The Lighthouse: The Weekly - October 26

by Guy Somerset / 26 October, 2012
The moral of the story? Don't marry your mother.
Chapter 10, Memorabilia, to Chapter 18, The Ferry, Pgs 111-182.

I wanted to read The Lighthouse by Alison Moore – not because it was on the Man Booker shortlist (although that was a plus) but because it was originally published by a small indie press called Salt, which is aptly based in Cromer on the North Norfolk coast.

I have actually been to Cromer. My boyfriend and I went in winter and played zombie games in the arcade, then drank a lot of wine in our forlorn bedsit, staring out at the choppy grey sea and the faded pier. I have never got over how bleak the British seaside experience is. Brighton Rock, anyone?

And now to add to that canon we have The Lighthouse, featuring Futh and his fateful walking tour of Germany. The Lighthouse begins with a depressing ferry crossing and the tang of salt stayed with me. Perhaps from the tracks of Futh’s tears?

I enjoyed this novel – if enjoyment could ever be the right word to discuss a story that stars such miserable specimens of humanity: poor Futh, the cuckold, his major inadequacy a propensity towards sunburn and an ability to bore his wife (if we all left our men because we were bored not many marriages would last); and Ester, the sexual menace of Hellhaus, a lonely and frustrated B&B landlady brutally ignored by her husband.

The Lighthouse is the British cousin twice removed to Flannery O’Connor and her brand of Southern Gothic. I found myself returning to this quote from O’Connor: “When you can assume that your audience holds the same beliefs as you do, you can relax a little and use more normal means of talking to it; when you have to assume that it does not, then you have to make your vision apparent by shock, to the hard of hearing you shout, and for the almost-blind, you draw large and startling figures.”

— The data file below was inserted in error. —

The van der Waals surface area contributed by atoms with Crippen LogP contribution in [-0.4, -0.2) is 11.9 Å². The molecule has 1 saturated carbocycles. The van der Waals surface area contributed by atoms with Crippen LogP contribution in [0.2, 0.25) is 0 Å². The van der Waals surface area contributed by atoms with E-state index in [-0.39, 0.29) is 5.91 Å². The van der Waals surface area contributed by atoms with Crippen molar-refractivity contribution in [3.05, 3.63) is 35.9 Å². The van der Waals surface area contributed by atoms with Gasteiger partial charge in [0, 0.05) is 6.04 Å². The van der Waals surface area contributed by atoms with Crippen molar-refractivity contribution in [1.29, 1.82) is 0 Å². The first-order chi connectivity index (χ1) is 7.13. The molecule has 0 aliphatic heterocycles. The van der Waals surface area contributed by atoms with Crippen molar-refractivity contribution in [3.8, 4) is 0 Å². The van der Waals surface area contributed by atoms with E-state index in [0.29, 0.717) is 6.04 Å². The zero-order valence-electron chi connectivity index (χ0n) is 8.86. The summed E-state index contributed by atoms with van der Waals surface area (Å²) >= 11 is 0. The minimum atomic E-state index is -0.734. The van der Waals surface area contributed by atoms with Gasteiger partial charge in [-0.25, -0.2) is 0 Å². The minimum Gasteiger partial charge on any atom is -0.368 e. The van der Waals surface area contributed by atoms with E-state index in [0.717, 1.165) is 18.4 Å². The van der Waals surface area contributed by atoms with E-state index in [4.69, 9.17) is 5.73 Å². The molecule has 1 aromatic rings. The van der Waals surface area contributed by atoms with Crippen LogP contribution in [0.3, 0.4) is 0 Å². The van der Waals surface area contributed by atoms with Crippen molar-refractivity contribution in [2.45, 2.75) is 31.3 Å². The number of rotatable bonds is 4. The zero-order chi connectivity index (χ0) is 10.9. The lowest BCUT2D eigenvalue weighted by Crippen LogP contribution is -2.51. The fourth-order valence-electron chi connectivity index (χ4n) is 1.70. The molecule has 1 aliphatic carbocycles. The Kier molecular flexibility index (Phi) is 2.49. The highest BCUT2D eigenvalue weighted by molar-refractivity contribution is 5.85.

Futh and Ester are large and startling characters. At times I almost found Futh, a man so forgettable and vulnerable he ends the novel cowering in a cupboard with a pair of women’s panties, a bit of a cipher. But I think Moore has pulled off quite a feat in her creation of Futh; she’s made his comeuppance shocking.

Never the twain shall meet yet Futh and Ester’s lives are woven together by chance and the Lighthouse, a small bottle of perfume that awakens potent memories.

Perhaps my joking tone about this sinister story is actually a kind of emotional insulation? The Lighthouse is a novel about shame and shamefulness and the denouement dishes out a lavish punishment. Moore displays abundant flair as a storyteller and I was impressed by her ability to keep turning the screw – in more ways than one. The Lighthouse never misses the opportunity to show how the losses of the past can so vividly frame our lives in the present.

The ending is not kind. But I did find it satisfying, even satiating, as though my appetite had ultimately been fulfilled. And the chapter titles do play up particular foods as well as smells: Beef and Onion, Oranges...

Last but not least, The Lighthouse shares a tangential affinity to Stanley Kubrick’s film of The Shining. Psychic forces are at work and the B&B, although not literally haunted, is a "Hellhaus" by nature as well as by name.

The moral of the story: don’t marry your mother. Or if you do, don’t try to walk it off.

But enough of my glibness, this is a good novel.

Postscript: Whilst we all know Alison Moore is not the winner of the Booker, here is a lovely segment on the power the shortlist does have to change the fortunes of authors and small publishers. And Moore herself on The Lighthouse.
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